Benefits of resistance training for people with prediabetes
Nearly one in three adults has prediabetes, which is higher-than-normal blood sugar that isn’t high enough to be considered type 2 diabetes. Without lifestyle changes, though, the chances of prediabetes developing into type 2 diabetes are high.
The prevalence of prediabetes has been climbing for the past three decades. During this time, doctors have recommended cardiovascular exercise and diet to control blood sugar. New research gives people another option.
For people with prediabetes who struggle with aerobic exercise, resistance training, or strength training, maybe a ticket to better health. Studies show that one hour of resistance training before meals can also reduce post-meal blood sugar, especially for middle-age obese men with prediabetes.
How strength training helps to control blood sugar
Muscles store glucose for later use. The idea is that by building muscle mass before a meal, muscle tissue can better absorb glucose. What results is improved blood sugar after eating.
Study results confirmed the theory: Researchers found that people who performed resistance exercises one hour before eating experienced:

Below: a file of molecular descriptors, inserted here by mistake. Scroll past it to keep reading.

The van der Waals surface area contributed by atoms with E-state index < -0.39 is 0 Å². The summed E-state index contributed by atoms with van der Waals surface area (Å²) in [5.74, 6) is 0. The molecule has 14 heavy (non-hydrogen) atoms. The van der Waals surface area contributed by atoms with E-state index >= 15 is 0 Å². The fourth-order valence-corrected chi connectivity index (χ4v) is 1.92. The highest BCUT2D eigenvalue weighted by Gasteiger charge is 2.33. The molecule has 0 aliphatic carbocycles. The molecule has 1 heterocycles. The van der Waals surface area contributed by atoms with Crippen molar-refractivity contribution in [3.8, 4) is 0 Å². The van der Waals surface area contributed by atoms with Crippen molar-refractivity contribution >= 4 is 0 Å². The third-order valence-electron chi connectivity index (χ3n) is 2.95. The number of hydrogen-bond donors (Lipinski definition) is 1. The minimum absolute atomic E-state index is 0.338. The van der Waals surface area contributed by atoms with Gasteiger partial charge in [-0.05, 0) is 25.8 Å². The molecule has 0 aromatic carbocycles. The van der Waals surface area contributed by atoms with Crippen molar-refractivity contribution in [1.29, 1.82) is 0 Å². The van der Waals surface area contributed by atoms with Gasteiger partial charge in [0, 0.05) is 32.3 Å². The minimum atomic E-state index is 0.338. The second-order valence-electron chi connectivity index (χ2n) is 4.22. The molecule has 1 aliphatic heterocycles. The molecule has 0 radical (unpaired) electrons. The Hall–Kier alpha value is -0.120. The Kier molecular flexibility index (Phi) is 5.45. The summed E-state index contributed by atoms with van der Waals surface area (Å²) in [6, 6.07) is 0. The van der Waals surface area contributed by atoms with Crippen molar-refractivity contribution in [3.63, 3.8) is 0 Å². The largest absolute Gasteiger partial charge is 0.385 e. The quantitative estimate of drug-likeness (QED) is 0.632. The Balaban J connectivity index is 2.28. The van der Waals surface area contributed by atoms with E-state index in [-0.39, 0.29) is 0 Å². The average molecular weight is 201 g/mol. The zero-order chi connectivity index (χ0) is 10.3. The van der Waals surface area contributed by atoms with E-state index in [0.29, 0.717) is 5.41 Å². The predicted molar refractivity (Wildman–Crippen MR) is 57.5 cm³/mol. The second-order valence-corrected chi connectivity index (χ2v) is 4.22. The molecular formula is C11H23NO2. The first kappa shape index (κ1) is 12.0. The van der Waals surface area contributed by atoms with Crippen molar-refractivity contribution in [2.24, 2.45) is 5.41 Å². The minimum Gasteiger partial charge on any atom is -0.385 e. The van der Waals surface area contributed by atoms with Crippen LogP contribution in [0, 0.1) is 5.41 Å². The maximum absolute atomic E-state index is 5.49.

- An increase in how effectively the body uses glucose to reduce blood sugar (insulin sensitivity)
- A decrease in how quickly glucose enters the bloodstream after eating
For people who have difficulty doing aerobic activity, pre-meal weight training is another way to significantly cut diabetes risk.
What is resistance training?
Resistance exercises are physical exercises that improve strength and endurance. By working to overcome the resistance, muscles get a workout and develop strength.
Any exercise that presents resistance counts. While often associated with weights, no weights or gym memberships are required for strength training. Exercises that use your body weight are just as effective. Bodyweight exercises include:
Tips for safe resistance training
Before starting any new exercise routine, whether cardio or strength training, consult your physician. These tips can help keep you safe:
- Warm up with gentle motions, because warm muscles are less susceptible to injury.
- Use body weight exercises, then gradually add weights as you get stronger.
- Focus on form by engaging abdominal muscles, standing tall and moving slowly.
- Breathe through exercises to help fuel movement.
- Modify your routine to keep it interesting and effective.
If you have prediabetes, talk with your primary care provider about whether strength training can help control blood sugar.